The JVP is on the warpath over the government`s move to evolve a solution based on the so-called Indian model and set up an Interim Council for the Northern Province. Vowing to mobilise the people against the government`s devolution plans and not to look back until they are shot down, it has questioned the legitimacy of the All Party Representative Committee (APRC), which lacks the representation of the UNP and the JVP. One couldn`t agree with the JVP more. The APRC is a gag wrapped in a charade inside a sham. However, the JVP has said it is amenable to the 13th Amendment so long as it is not implemented on the lines suggested by the APRC.
The UNP has already dismissed the APRC proposals as a farce. But, it is not the proposals that the JVP considers farcical. Instead, it is of the view that the APRC is a farce and its proposals a threat to the country. APRC Chairman Prof. Tissa Vitarana has accused the JVP of having rushed to a conclusion after just `squeezing the bag`. The question is whether there is any need for anyone to squeeze a package, whose contents are only too well known. However, Prof. Vitarana`s assessment of the JVP`s contention is fairly accurate insofar as its history goes. It is notorious for making hasty decisions. What a violent campaign it launched in the late 1980s to thwart the 13th Amendment, which it has accepted today. It also campaigned against India and was instrumental in having the IPKF sent back. But, its anti-India policy has suffered a sea change ever since.
The JVP`s opposition to devolution is not something new but its present campaign smacks of a move to remote-control the government, which is dependent on its support in Parliament for survival more than ever. As for devolution, the government cannot afford to ignore the JVP, which flaunts as an achievement the demerger of the Northern and the Eastern Provinces. The JVP has got an opportunity to exploit its `patriotism` and gain some political mileage.
There is so much of resistance to devolution because it is viewed as something being offered to the LTTE and none of the packages hitherto proposed or implemented has been preceded by negotiations and a general consensus among all stakeholders. The 13th Amendment was forced down Sri Lanka`s throat by India in a bid to appease the LTTE. Its birth was consequent to the rape of Sri Lanka`s sovereignty. President Chandrika Kumaratunga`s Regional Councils were presented to Parliament after negotiations with the UNP but the latter objected to her package as certain clauses had been incorporated into it without its consent as regards the proposed transition from the Executive Presidential system to a parliamentary democracy. The post of Executive Prime Minster became the bone of contention. However, the fact remains that the UNP would have opposed her package anyway for political reasons the way the SLFP campaigned against the 13th Amendment in 1987. The Oslo Declaration envisaging federalism had little to do with Sri Lanka`s interests. It was a virtual fait accompli and the government at that time chose to remain silent for fear of losing foreign aid which was craftily tied to the peace process. The APRC process is moving in the same direction without the UNP and the JVP.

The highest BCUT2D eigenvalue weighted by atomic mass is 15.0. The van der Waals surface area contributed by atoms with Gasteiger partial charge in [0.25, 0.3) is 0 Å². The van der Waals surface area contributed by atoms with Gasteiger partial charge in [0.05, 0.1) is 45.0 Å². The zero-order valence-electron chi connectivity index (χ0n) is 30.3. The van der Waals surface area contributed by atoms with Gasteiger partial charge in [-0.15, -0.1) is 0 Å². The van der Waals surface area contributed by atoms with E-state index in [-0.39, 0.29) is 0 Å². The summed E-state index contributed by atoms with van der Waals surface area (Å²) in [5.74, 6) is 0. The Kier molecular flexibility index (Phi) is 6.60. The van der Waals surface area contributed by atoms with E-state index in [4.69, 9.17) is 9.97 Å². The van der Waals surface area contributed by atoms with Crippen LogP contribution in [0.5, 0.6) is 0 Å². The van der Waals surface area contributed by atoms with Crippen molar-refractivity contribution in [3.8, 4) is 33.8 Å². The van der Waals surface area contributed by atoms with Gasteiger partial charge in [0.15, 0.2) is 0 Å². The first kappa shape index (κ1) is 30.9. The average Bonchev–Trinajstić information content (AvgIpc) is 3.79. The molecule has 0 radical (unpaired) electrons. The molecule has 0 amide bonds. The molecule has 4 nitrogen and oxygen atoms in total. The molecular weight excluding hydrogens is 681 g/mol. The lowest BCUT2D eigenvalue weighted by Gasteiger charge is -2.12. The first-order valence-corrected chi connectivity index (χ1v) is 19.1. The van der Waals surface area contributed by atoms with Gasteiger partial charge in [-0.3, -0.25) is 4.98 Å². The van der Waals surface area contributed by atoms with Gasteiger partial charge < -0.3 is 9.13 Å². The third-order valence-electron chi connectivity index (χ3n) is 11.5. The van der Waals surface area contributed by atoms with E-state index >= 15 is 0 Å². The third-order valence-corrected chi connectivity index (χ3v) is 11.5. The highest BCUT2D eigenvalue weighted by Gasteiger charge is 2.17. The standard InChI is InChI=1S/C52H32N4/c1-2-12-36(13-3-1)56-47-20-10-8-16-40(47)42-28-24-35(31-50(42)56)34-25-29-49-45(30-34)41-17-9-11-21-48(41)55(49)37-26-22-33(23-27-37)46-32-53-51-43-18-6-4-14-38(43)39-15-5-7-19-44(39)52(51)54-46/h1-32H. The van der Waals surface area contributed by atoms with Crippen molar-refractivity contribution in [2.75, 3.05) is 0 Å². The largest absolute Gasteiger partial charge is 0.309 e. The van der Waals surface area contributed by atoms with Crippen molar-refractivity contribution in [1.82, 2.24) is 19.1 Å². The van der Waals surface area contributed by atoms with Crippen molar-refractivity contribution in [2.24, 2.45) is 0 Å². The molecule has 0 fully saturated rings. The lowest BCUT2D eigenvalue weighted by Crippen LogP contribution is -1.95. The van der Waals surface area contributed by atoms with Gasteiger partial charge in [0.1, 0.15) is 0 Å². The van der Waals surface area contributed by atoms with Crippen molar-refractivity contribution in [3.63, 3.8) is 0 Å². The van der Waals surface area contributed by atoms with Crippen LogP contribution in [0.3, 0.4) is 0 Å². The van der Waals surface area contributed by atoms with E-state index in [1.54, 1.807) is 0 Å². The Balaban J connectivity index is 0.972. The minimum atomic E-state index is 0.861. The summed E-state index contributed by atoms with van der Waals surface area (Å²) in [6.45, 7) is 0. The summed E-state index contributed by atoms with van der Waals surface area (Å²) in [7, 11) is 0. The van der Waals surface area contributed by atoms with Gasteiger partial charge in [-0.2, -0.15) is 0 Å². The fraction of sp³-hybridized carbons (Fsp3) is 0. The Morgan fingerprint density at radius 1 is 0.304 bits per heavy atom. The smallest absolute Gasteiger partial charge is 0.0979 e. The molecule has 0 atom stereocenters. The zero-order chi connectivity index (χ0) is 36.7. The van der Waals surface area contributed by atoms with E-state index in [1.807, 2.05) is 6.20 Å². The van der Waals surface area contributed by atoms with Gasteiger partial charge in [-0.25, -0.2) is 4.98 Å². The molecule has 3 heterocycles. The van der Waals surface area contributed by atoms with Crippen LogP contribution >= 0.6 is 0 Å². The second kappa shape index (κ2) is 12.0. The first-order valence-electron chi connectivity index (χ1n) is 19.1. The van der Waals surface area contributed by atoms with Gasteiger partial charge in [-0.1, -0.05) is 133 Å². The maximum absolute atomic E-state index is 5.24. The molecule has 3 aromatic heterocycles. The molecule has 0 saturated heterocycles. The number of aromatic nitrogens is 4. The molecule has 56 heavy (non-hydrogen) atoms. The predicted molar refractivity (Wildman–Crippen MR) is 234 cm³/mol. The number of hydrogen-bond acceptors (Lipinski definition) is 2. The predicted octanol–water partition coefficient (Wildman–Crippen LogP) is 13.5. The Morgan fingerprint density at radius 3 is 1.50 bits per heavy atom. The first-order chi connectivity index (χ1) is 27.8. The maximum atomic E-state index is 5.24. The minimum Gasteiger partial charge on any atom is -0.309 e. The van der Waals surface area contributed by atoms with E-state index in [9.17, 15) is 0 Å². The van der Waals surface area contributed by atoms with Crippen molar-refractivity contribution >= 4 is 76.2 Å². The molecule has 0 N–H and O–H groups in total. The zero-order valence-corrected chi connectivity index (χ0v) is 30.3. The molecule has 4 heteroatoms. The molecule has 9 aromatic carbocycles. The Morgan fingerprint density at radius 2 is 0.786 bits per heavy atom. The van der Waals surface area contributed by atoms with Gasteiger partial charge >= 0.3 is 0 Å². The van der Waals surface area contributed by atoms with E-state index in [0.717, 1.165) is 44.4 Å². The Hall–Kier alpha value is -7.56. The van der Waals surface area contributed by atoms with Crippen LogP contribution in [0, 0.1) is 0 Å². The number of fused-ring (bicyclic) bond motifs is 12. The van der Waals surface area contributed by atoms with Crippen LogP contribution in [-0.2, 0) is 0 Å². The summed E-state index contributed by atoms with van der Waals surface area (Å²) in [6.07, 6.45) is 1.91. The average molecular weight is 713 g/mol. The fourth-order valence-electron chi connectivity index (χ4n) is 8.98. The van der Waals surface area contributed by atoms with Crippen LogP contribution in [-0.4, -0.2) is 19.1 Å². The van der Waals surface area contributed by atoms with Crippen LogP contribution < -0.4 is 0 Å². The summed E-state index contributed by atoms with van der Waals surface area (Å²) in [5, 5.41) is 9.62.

Interestingly, while the southern parties are at one another`s jugular, unable to iron out their differences vis-à-vis devolution, the LTTE has flatly rejected all power sharing models and concentrated on its war effort. It has upped the ante by a process of rejecting devolution models from the Provincial Councils to federalism. It makes no bones about its position that it won`t even return to the negotiating table unless the government grants its ISGA, which the US and the EU have rejected wholesale. When the ISGA was mooted, Richard Armitage and Chris Patten lost no time in dubbing it as an arrangement that `far exceeded the Oslo Accord and does not resemble any kind of known federalism`.
The present government initially promised a homegrown or autochthonous devolution model and the SLFP proposed devolution at the district level. Suddenly, it has opted for the made-in-India 13th Amendment and is offering to ring changes on it to make it more attractive. The APRC says the 13th Amendment is just the hors d`oeuvre and the piece de resistance is on the way. Prof. Vitarana`s party, the LSSP, has lashed out at him for having pandered to the whims and fancies of President Mahinda Rajapaksa by presenting the interim solution in question. So, it is only natural that those who don`t trust the LSSP or Prof. Vitarana, who has become the darling of the international community demanding a federal solution, are looking askance at the proposed interim remedy and the promised final solution.
Prof. Vitarana has said the proposed remedy could be ratified in Parliament without a two thirds majority. But, with the UNP and the JVP opposing it, how can the government rest assured that it will be able to secure at even a simply majority. It may have got 114 votes for its budget last month. But, with the JVP determined to vote against the APRC proposal, it is doubtful whether the government will want to take a gamble and expose its real strength in the House again.
Sri Lanka`s peace processes have come a cropper as they have always been conducted at the behest of foreign powers with Dixits, Chilcotts and Solheims at the helm without the representation of all stakeholders. They have also been characterised by the fundamental mistake of equating the government with the Sinhalese and the LTTE with Tamils. The interests of the voiceless Muslims, a community that has borne the brunt of the conflict, have never figured in peace talks.
Little surprise that the much talked about southern consensus continues to elude us.